Guizhou (“Precious Province”) is in southern China, just north of Yunnan and Guangxi. “The sky is never sunny for three days, and the ground is never flat for three feet” (天无三日晴，地无三尺平), says a local proverb, summing up how rainy and mountainous the area is. As you might guess, it’s historically poor and thinly populated, and like its neighbours has a reputation for being a wild and woolly borderland inhabited by many minority people. Peter Hessler’s Country Driving recounts how Zhejiang factory owners used to summarily reject any applicants with Guizhou IDs, and my own prejudices stem from something nearly as irrational: the guì (贵) in Guizhou sounds awfully close to the guǐ (鬼) of “devil/ghost”, as in yángguǐzi (洋鬼子) and the Cantonese gweilo (鬼佬), both meaning “foreign devils” like me.
Guizhou cuisine (黔菜 qián cài) is famous for being spicy and sour, so much that, to quote another proverb, “if you don’t eat sour for three days, you’ll stagger when you walk” (三天不吃酸，走路打窜窜). However, this sourness is usually not derived from vinegar, but by fermenting and pickling, and like Sichuan and Hunan to the north, chillies are used in abundance. Lao Gan Ma (老干妈), a sauce made from chillies, soybeans and onions now trending worldwide in hipster circles under the bizarre moniker “chili crisp”, originally hails from Guizhou.
Much to my dismay, I could not find a single Guizhou restaurant in Singapore. I was contemplating drowning my sorrows Finnish style with a large bottle of Guizhou’s most famous product (about which more later), but out of the blue, the lovely Sam of @appropriateamount reached out to this random yángguǐzi and offered to host a feast at her place. A Guizhou native who moved to Singapore when young, her quarantine project was recreating the tastes of home. How could I possibly say no?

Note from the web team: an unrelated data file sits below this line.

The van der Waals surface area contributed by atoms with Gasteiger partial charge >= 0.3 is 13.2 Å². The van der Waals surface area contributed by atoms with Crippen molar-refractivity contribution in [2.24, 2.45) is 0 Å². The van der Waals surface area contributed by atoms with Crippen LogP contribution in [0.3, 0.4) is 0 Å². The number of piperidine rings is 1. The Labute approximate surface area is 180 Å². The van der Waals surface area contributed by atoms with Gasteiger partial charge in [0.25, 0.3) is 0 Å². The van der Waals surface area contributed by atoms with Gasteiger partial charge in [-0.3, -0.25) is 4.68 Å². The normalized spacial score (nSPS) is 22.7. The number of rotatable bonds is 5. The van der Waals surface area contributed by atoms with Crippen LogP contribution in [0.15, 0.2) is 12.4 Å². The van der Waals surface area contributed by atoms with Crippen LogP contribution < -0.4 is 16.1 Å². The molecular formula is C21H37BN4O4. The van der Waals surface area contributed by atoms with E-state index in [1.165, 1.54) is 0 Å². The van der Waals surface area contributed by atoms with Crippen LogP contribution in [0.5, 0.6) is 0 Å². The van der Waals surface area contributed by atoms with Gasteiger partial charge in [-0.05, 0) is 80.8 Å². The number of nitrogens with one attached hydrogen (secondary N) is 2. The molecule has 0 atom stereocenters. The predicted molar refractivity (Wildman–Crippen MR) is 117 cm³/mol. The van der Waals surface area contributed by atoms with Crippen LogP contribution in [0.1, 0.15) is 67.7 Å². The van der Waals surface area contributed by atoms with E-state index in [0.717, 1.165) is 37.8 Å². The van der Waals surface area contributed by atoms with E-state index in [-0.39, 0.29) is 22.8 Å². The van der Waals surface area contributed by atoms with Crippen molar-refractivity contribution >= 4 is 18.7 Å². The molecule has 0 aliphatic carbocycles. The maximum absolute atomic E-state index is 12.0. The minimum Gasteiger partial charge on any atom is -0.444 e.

So on a Saturday night we rocked up at Sam’s place to find Sam, two of her friends, a puppy and a veritable feast awaiting us. By special request, she had made the effort to rustle up some fish mint, commonly known in Chinese as yúxīngcǎo (鱼腥草, “fish-smelling herb”) but in Guizhou usually called zhé’ěrgēn (折耳根, “broken ear root”). The Yunnanese like to chow down on the leaves, but in Guizhou it’s the crunchy roots that are the star of the show, with an unusual flavour that’s partly minty, partly lemony, and, yes, vaguely fishy, but not at all in a “fish sitting out in the hot sun for a week” kinda way, more a gentle whiff of fresh sashimi. The rhizome was served up both cooked in a tasty stir-fry with chilli and bacon (折耳根炒培根), the bacon substituting for cured ham (腊肉 làròu), and raw in a delicious dipping sauce flavoured with coriander, chilli, and a few drops of another uniquely Guizhou ingredient, mùjiāngzǐ (木姜子, “tree ginger”) oil extracted from Litsea cubeba. The oil has a strong lemongrass-like scent, and as a result the dip reminded quite a bit of the ubiquitous nam jim dipping sauces in Thailand, only you don’t need fish sauce because fish mint does the job!